The Federal Reserve is expected to issue another "jumbo" this Wednesday-Make interest rate hike of 75 basis points. The interest rate ceiling is thus likely to rise to 4.0 percent. The Fed's be-all and end-all remains core inflation, which remained high at 6.6% – against headline inflation of 8.2% – according to the latest figures from September, and has yet to tilt lower for some time, finds Bank Pictet.
Despite growing political pressure – some Democratic senators have written open letters to Fed Chairman Jerome Powell – and the deterioration of some leading growth indicators, the Fed will stick to its "stick to its guns" strategy And continue to give priority to fighting inflation.
Quantitative tightening is expected to continue unchanged in the background, adding about 1 trillion dollars to the Fed's balance sheet over the next 12 months. U.S. dollar to shrink, writes Thomas Costerg, senior U.S. economist at Pictet Wealth Management, on the Fed meeting this Wednesday.
Inflation begins to settle in
More worrisome for the Fed is the persistence of consumer inflation expectations. The Michigan Institute's one-year inflation expectation was still a high 5.0% in October. "This, in turn, fuels the Fed's fears that inflation could become entrenched as it was in the 1970s and, in our view, could explain why Jerome Powell will not commit to an end to monetary tightening now", Economist Costerg says.
Consumer inflation expectations remain high
The U.S. Federal Reserve is also looking hard at the labor market. Employment continues to rise and remains robust. The unemployment rate is hovering at a low of 3.5 percent.
By contrast, the problems in the housing market, reflected in a 30% drop in sales commitments in September, are being ignored, Costerg notes. Some Fed members believe this is a necessary evil to combat overheating during the Corona crisis, he said. Others may welcome the fact that it could lead to a slowdown in rent growth, which has been a major driver of U.S. inflation recently.
Interest rate hikes not yet over
Although Jerome Powell may allude to a slower pace of rate hikes and possibly the next meeting in December, "we think it is unlikely that he will announce an end to the rate hike cycle as Neighbor Bank of Canada recently did.", Pictet holds.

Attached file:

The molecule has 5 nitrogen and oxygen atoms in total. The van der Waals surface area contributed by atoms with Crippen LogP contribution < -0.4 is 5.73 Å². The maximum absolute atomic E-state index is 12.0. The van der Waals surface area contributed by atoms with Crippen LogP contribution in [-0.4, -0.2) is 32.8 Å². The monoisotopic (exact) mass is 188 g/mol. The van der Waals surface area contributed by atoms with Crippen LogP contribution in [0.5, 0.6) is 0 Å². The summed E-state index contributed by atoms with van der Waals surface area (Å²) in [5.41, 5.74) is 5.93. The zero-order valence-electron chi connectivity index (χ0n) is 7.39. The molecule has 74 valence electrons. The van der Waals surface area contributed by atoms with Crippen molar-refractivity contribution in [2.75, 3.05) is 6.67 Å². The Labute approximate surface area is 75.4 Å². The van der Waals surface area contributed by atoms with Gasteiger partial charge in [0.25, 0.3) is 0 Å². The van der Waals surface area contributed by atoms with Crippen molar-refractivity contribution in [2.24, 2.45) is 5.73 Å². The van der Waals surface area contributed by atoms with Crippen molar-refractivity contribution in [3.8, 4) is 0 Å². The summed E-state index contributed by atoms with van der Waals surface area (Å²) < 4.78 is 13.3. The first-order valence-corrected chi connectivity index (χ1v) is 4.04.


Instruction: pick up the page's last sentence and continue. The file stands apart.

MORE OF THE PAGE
Money markets currently expected the Fed rate to peak near 5% by May 2023. This is well above the 4.6% final rate quoted by the Federal Reserve in September.
It's hard to imagine Powell signaling an end to tightening any time soon, he says. Fed's priority is fighting inflation "and recent data just aren't good enough", Costerg explains. The Fed is willing to take the risk of an economic recession and is far from recovering faith in Keynesian-style economic models of the future "showing a rise in the output gap that is disinflationary by 2023, or even monetarist models showing a sudden contraction in liquidity." The Fed is acting "day by day".
Risk of exaggeration grows
For Pictet, the Fed's stringent fight against inflation is not without danger. Economist Costerg points to risk of excessive tightening. This is increasing, especially in an environment of high debt and shrinking market liquidity, and the Fed is being mimicked by the other major central banks in its pronounced stance.
"It could be that the Fed may be paying too little attention to the large amounts of debt in the international financial system." Thomas Costerg speaks of a "very delicate moment for monetary policy in the U.S. and elsewhere," given the resilience of inflation. We believe that the window of opportunity for the rosy scenario of a soft landing is narrowing from Fed meeting to Fed meeting."